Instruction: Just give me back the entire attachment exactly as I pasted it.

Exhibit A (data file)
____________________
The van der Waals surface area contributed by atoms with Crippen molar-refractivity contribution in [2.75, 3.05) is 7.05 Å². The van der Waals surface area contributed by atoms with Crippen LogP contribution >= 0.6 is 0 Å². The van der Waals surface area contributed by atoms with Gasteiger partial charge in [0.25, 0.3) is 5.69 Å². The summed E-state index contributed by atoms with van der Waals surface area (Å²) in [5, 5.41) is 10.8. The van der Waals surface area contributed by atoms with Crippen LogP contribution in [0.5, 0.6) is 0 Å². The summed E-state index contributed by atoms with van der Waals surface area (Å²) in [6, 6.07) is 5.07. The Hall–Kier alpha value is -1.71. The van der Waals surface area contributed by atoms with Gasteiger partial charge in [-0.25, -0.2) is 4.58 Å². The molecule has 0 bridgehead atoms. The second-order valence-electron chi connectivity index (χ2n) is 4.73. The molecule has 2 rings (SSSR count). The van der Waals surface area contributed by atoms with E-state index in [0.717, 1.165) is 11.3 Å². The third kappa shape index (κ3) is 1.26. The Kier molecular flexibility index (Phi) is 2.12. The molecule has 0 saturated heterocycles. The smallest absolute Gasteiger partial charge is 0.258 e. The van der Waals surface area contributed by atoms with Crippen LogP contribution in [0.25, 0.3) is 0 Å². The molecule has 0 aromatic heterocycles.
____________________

The van der Waals surface area contributed by atoms with Crippen molar-refractivity contribution in [2.75, 3.05) is 7.05 Å². The van der Waals surface area contributed by atoms with Crippen LogP contribution >= 0.6 is 0 Å². The van der Waals surface area contributed by atoms with Gasteiger partial charge in [0.25, 0.3) is 5.69 Å². The summed E-state index contributed by atoms with van der Waals surface area (Å²) in [5, 5.41) is 10.8. The van der Waals surface area contributed by atoms with Crippen LogP contribution in [0.5, 0.6) is 0 Å². The summed E-state index contributed by atoms with van der Waals surface area (Å²) in [6, 6.07) is 5.07. The Hall–Kier alpha value is -1.71. The van der Waals surface area contributed by atoms with Gasteiger partial charge in [-0.25, -0.2) is 4.58 Å². The molecule has 0 bridgehead atoms. The second-order valence-electron chi connectivity index (χ2n) is 4.73. The molecule has 2 rings (SSSR count). The van der Waals surface area contributed by atoms with E-state index in [0.717, 1.165) is 11.3 Å². The third kappa shape index (κ3) is 1.26. The Kier molecular flexibility index (Phi) is 2.12. The molecule has 0 saturated heterocycles. The smallest absolute Gasteiger partial charge is 0.258 e. The van der Waals surface area contributed by atoms with Crippen LogP contribution in [0.25, 0.3) is 0 Å². The molecule has 0 aromatic heterocycles.